This article is part of Volume 22 of PoolSynergy, a monthly collection of the best writing on pool. After you read it, be sure to check out the rest of the August 2011 edition of PoolSynergy over at The Tip Jar, Samm Vidal Claramunt’s (aka Samm Diep) blog.

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My contribution to this month’s PoolSynergy topic of 10 Things is 10 Useful (and Fun) Shots. All are relatively easy, with a modicum of practice, and can get you out of many jams. They are also fun, at least to me, since they don’t seem like they ought to work, but they do. They can let you pull a shot out of nowhere, and save a run. There are no secrets here, no new inventions, but you may learn a thing or two, so keep reading.

The first group of shots are based on the concept of throw. The physics of pool is based on perfectly elastic balls without friction, which makes for good thought experiments by physicists but is slightly off from the real world we actually play in. Because there is friction between the balls when they collide, they don’t bounce off each other instantly, but stay together for a tiny increment of time before separating. On all cut shots this means that the object ball will be thrown off line a little by the dragging contact of the cue ball. On shots without any english, you need to cut the ball slightly thinner than the direct line to the pocket would indicate. This effect is increased for soft shots and when the balls are relatively dirty.

#1 – Frozen Ball Throw Shot

Frozen Ball Throw

In a frozen-ball combo, where the two balls don’t point directly into the pocket, you can throw the target ball closer to the hole by hitting the ball that’s furthest from the pocket on the side opposite from where you want the ball to go. In the example, to make the 3 Ball in the side, hit the 4 Ball on the left. The softer you hit the ball, the more throw you’ll get. With a hard hit you get very little if any. Practice will give you a good feel for how much you can throw a ball off-line. You may not be able to throw a ball as far as in this diagram if the balls are very clean.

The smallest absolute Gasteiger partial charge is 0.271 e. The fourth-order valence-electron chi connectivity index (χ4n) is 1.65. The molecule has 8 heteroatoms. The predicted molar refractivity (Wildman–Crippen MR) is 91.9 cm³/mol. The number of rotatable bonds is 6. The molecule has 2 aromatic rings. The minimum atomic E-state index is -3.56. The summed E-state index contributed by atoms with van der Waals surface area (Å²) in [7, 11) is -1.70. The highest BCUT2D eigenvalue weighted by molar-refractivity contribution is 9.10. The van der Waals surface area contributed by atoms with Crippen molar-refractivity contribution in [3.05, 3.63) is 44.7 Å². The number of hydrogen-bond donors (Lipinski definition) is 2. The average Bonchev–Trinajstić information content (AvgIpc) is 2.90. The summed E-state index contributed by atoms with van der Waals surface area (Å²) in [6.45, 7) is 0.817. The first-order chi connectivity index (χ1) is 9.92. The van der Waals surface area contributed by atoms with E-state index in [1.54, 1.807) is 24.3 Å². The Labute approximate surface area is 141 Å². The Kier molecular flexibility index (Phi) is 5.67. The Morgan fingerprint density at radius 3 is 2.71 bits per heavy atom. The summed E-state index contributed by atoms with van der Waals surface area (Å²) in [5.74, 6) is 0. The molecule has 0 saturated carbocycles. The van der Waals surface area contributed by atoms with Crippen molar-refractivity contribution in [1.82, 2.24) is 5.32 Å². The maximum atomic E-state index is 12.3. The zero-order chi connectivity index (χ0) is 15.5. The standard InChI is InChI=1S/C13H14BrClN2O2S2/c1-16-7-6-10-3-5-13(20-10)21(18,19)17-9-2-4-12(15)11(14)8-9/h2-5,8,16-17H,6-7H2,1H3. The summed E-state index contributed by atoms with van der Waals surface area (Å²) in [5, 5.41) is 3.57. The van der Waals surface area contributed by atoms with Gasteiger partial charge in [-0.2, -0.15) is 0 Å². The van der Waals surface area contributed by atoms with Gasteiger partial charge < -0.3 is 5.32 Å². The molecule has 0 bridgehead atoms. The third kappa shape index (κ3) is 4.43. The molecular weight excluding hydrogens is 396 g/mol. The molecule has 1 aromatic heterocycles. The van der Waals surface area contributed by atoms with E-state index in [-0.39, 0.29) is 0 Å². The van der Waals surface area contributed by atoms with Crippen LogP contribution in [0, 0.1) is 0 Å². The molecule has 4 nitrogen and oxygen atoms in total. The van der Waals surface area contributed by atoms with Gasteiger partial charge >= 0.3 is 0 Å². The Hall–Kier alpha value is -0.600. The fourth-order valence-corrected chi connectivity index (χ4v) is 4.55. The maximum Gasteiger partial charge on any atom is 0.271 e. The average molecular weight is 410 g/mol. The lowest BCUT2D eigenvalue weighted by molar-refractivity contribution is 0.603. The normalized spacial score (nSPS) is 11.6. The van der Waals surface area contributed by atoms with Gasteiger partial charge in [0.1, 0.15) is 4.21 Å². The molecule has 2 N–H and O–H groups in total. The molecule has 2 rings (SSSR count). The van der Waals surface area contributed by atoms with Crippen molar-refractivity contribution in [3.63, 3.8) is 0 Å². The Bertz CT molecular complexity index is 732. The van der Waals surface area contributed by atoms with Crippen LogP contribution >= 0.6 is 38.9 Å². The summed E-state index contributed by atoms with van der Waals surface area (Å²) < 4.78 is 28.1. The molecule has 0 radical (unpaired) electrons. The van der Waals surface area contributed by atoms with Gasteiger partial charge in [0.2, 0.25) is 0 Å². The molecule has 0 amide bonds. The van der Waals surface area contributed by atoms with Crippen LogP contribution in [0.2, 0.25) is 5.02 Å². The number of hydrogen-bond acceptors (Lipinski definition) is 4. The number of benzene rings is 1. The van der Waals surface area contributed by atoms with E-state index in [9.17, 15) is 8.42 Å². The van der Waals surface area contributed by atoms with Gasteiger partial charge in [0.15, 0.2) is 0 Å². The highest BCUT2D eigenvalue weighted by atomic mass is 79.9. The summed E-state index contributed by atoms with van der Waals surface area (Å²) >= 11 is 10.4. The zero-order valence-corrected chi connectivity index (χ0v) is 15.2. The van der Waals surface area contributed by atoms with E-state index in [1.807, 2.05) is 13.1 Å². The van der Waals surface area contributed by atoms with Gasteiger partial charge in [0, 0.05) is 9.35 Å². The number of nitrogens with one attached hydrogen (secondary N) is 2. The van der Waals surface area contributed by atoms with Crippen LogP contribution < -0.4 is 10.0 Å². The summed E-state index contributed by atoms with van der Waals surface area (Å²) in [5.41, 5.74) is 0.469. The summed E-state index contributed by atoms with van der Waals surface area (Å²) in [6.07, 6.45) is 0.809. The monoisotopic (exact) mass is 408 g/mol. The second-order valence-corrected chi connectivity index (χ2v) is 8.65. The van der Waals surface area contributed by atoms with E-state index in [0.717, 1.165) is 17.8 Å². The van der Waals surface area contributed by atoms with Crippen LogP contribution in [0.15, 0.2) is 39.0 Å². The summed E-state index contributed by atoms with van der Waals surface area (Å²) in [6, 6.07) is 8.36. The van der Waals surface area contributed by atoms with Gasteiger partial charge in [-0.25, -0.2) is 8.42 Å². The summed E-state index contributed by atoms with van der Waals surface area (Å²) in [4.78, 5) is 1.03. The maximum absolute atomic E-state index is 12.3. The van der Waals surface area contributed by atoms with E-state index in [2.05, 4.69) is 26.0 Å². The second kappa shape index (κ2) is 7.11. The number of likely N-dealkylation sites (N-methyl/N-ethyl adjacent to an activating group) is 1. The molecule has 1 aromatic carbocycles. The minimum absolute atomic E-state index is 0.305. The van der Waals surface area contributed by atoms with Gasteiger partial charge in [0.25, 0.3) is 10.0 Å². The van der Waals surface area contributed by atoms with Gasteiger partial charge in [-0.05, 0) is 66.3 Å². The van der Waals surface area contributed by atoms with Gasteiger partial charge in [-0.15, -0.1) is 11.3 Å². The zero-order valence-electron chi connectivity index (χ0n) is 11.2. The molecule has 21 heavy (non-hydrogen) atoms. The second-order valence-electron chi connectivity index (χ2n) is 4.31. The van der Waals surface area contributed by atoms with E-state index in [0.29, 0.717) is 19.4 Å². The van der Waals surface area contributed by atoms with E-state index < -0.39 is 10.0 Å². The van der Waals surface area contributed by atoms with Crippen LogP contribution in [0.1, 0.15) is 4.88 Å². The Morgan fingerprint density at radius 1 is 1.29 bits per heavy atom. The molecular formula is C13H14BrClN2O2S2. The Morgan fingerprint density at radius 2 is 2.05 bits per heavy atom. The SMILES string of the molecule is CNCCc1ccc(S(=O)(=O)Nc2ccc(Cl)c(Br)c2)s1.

In this diagram, and the ones that follow, the yellow lines are drawn between the centers of the balls, and along the tangent line between them. This makes it clear where the balls would go based on the 90 degree rule. The lines that are the same color as the balls are the path the balls will actually take, irrelevant paths not being drawn for simplification.

The drawing software used for these diagrams is called CueTable and can be found at Pool Buzz

#2 – Combo Throw

Combo Throw

A variation on the shot above is to shoot an object ball into the side of the far ball of the frozen pair, rather than hit it directly with the cue ball. You might do this if you can’t see the desired contact point with the cue ball, or you might choose to do it to enable you to move the cue ball in a different direction. This comes up often in straight pool, in the early part of each rack, where there are lots of balls in the stack and you get blocked a lot from hitting the ball you want to get to.

The complexity is increased only slightly, the shot is still eminently pocketable. It doesn’t matter how far away the 5 Ball is, it can even be frozen to the 4 Ball. It doesn’t matter what angle of approach the 5 ball comes in on, either. But what absolutely does matter, is hitting the correct side of the 4 Ball.